Kids & Parenting

Myths about having a girl

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Ancient superstitions may offer ways to predict whether an unborn child will be a girl.
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Learn all the myths about having a girl, just don't take any too seriously

Did Mother Goose have an answer for everything? Nowhere in the children's nursery rhymes is it revealed how a mother can predict for sure the gender of her unborn child. The ingredient list from the famous old rhyme shared here is far from complete. Its wisdom falls short of ways to know if mom is having a girl.


What are little boys made of?

"Snips and snails and puppy dogs tails

That's what little boys are made of!"


What are little girls made of?

"Sugar and spice and all things nice

That's what little girls are made of!"


The poem is part of a collection—The Real Mother Goose—published by Rand McNally in 1916. It reflects notions of an era that frequently reinforced stereotypes assigning gentle traits to girls and rough-tumble behaviors to boys.


Today, the birth of a girl does not mean parents are roped into pink-only choices when buying party supplies and apparel. Likewise, having a boy does not necessarily mean one needs to shop for footballs in the gift shop near the delivery room.


Myths about having a girl abound. Friends and relatives may spend pleasant hours chit-chatting about the outcome of mom's nine-month quandary. Everyone has their own ways of detecting the truth and few are bashful about sharing their views. Numerous tip-offs claim to predict a girl.


• Severe morning sickness = girl

• A rapid fetal heartbeat = girl

• A mother craving sugar = girl

• Carrying the baby high = girl

• Belly shaped like a watermelon = girl

• Gaining weight in the butt and hips = girl

• A baby generating mild intrauterine activity = girl

• Negligible growth leg hair on the mother = girl

• A mother developing extra-ample breasts = girl


The suspended wedding ring test


One superstition requires using a pendulum. The method entails making a pendulum of sorts by suspending the woman's wedding ring from a piece of silk thread or string. The woman quietly holds the upper end of the string a short distance from her belly. She tries to hold the string very still. Some women even hold their breath to keep any movement minimal.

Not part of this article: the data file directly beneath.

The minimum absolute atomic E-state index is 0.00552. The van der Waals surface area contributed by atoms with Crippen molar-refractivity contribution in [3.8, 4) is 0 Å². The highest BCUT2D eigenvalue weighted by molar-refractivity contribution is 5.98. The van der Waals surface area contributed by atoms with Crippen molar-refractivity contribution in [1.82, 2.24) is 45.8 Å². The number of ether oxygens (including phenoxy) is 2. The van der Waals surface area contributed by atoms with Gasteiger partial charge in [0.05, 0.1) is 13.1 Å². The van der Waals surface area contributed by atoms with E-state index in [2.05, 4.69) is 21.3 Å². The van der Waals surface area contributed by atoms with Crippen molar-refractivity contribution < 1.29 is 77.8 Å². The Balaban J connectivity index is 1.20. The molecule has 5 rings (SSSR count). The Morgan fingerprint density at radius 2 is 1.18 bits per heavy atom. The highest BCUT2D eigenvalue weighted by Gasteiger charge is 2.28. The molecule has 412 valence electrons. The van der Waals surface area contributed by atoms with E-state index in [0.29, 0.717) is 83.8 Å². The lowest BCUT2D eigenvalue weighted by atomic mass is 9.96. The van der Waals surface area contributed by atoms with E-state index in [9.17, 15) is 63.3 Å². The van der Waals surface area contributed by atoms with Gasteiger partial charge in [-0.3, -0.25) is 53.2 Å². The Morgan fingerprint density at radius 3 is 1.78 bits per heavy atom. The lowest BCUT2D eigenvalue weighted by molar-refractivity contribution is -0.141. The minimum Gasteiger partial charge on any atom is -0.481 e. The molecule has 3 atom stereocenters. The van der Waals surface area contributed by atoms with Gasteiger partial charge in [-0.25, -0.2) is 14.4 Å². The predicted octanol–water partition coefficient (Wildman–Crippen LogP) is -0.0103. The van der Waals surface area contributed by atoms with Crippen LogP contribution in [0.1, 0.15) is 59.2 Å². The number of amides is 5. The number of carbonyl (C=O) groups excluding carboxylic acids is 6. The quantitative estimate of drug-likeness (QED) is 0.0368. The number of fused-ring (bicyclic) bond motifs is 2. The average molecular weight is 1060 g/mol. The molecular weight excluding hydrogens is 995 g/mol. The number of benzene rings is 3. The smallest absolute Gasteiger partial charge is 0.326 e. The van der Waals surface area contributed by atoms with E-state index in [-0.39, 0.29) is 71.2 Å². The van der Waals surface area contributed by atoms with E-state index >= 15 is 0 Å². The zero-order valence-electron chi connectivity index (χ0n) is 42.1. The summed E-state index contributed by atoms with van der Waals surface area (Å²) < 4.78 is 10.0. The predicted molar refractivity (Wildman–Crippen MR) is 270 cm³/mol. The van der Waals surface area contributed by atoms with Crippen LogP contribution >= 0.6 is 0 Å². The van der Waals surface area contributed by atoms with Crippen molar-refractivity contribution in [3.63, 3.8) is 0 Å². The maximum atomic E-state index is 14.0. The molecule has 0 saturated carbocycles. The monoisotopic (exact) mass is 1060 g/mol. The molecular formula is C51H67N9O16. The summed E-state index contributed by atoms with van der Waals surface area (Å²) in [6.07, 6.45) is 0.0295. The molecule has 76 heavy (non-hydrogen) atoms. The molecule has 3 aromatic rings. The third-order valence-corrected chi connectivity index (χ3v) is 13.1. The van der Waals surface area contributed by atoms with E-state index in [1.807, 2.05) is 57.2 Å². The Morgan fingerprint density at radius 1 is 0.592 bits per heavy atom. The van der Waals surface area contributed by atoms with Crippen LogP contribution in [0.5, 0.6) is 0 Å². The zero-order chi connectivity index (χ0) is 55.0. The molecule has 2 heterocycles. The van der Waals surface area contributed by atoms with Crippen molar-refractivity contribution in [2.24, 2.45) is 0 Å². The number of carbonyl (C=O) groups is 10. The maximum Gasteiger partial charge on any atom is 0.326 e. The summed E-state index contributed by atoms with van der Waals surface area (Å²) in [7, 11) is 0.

When all is calm, the ring seems to begin moving under its own power. If the suspended ring eventually begins to scribe a circle, a girl is predicted. If it swings back and forth in a straight line, legend says a boy will be born. Scientists—thus far skeptical—attribute the circling or swinging to minute, involuntary muscle movements of the mother—not magic.



The Chinese conception chart test


Another attempt at divination involves a Chinese conception chart. It's a method that depends upon making the call by using a system based on a mother's age and the month of conception. It's a method using an ancient Chinese chart that reportedly was discovered in a tomb, hundreds of years ago. And myths about having a girl have included this activity for many generations of women.


The Chinese Pregnancy Chart—sometimes called the Chinese Gender Chart—consists of a grid of squares whose left, vertical border consists of women's ages—18 to 45. Across the top, a horizontal border notes the months of the year—January through December.


Each square of the grid is occupied by a letter—B for Boy or G for Girl. A pregnant woman determines the prediction of her child's sex by locating her own age and the month when her child was conceived. The two lines intersect within the body of the chart. The points of intersection reveal the letter—B or G—that indicates the baby's gender—boy or girl.


Myths and uncertainty yield to medical tests


Ultrasound testing circumvents myths about having a girl. It is possible to find mothers who swear by one or more of the mythical methods described in this text. However, when one wants to add a scientific component to the discovery of a child's gender it's usually a medical method such as ultrasound testing that suffices.


Obstetric ultrasound enables an examination using a sonogram machine. The technique creates a computer picture of the unborn child. Variables exist such as the baby's posture and the skill level of the practitioner. Nevertheless, in ideal circumstances a mother can see by viewing the sexual organs if the baby is a girl—or a boy.


Myths about having a girl generally are embraced as durable bits of folklore that are passed like fine, hand-knit booties from one generation to another. They may lack scientific proof but they're nevertheless cherished like…sugar and spice and everything nice.

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